Updated Recommendations for Control of Surgical Site Infections

J. Wesley Alexander, MD, ScD; Joseph S. Solomkin, MD; Michael J. Edwards, MD


Annals of Surgery. 2011;253(6):1082-1093. 

In This Article

Skin Decontamination

Alcohol has been used as a skin disinfectant for more than 150 years. It is clearly the most effective short-term antimicrobial but it is highly flammable. Furthermore, there is no persistence of the antimicrobial effect. A method using hand rubbing with 75% aqueous alcoholic solution compared to hand-scrubbing protocols with antiseptic preparation of 4% povidine iodine or 4% chlorhexidine gluconate show that there was no difference in the incidence of surgical site infection, but the hand-rubbing protocol was better tolerated (SDC-38). Alcohol hand gel preps were also well tolerated compared to soap and water handwashing (SDC-39). Conversally, several comparisons of chlorhexidine versus povidone-iodine have reported that chlorhexidine is more effective in reduction of skin bacteria and that chlorhexidine and alcohol provided even better reduction of bacteria.[5] There have been several extensive reviews concerning antiseptic agents for preoperative skin preparation (SDC-40-42). The general conclusions of these reviews were that alcohol rubs were as effective as aqueous scrubs, chlorhexidine gluconate was more effective than povidone-iodine scrubs, and subsequent 2- to 3-minute scrubs were more effective than subsequent 30-second scrubs.

Combinations of alcohol and chlorhexidine or alcohol and an iodophor have been formulated to paint the area of the incision leading to a longer lasting barrier than prepping with aqueous materials. A recent study (SDC-43) showed that the overall rate of positive skin cultures was significantly lower in patients prepped with the chlorhexidine/alcohol product compared to an iodophor/alcohol product, and both of these were more effective in reducing positive cultures than a group prepped with aqueous povidone-iodine. In contrast, a very recent segmental observational study of 3209 operations showed a lower infection rate in patients prepped with iodine povacrylex (4.8%) compared to a chlorhexidine/alcohol product (8.2%) (SDC-44). The only randomized trial found a greater than 40% reduction in total surgical-site infections among patients undergoing clean-contaminated surgery who had received a single chlorhexidine-alcohol scrub as compared with a povidone-iodine scrub (SDC-45).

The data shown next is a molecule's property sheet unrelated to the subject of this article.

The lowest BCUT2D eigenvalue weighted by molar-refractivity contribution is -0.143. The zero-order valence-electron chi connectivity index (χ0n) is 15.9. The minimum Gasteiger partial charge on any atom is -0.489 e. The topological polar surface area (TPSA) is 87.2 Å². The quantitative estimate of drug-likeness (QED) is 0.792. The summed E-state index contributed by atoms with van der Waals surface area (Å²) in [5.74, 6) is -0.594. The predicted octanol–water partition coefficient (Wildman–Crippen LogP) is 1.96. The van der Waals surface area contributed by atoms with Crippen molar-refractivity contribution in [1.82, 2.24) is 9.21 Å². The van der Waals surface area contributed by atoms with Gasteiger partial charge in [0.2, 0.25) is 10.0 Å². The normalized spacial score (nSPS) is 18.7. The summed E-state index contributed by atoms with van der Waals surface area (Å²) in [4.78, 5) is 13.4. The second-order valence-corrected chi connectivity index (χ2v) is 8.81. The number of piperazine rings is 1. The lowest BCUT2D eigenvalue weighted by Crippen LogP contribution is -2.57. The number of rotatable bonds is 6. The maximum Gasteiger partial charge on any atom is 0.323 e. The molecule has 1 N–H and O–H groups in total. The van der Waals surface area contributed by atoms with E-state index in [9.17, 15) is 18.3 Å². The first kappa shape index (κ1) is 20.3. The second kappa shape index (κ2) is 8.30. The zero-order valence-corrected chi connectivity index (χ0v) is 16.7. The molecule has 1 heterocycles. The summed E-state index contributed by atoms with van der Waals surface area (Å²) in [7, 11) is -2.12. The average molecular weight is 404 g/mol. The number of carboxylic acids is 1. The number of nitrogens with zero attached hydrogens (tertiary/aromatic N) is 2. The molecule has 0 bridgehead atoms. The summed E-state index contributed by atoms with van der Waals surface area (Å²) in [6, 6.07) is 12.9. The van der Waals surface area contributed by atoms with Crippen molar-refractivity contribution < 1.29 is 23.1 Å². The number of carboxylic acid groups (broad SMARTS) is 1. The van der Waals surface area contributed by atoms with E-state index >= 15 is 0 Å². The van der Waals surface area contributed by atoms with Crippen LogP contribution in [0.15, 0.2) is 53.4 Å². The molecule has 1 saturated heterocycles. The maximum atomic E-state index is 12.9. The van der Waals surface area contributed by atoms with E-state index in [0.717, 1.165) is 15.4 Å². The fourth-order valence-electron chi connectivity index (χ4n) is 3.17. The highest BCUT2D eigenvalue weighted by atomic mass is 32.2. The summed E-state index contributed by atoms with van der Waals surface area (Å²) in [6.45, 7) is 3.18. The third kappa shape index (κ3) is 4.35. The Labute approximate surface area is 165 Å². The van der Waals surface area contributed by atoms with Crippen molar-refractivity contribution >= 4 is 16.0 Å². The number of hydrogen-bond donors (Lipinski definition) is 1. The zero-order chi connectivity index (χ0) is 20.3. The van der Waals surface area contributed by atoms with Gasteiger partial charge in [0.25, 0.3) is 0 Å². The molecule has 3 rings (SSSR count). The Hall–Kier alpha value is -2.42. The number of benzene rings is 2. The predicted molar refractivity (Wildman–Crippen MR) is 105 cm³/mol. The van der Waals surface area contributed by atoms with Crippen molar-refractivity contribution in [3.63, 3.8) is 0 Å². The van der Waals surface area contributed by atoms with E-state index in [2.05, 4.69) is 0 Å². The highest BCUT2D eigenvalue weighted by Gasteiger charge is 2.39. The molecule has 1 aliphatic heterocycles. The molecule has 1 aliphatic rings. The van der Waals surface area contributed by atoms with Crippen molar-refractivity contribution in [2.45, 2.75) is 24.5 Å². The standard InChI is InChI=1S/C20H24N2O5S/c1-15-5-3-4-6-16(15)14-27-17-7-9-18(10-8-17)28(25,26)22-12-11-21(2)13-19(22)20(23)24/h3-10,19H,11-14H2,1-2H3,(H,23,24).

Reduction of skin bacteria on hands of the surgical team with the use of various preparations is a surrogate marker for the occurrence of wound infections. Hand scrubs of 2 to 3 minutes using a chlorhexidine/alcohol based product will provide the greatest reduction in skin bacteria. The best reduction in microbes at the operative site seems to be with an iodine povacrylex/alcohol or chlorhexidine/alcohol-based products.


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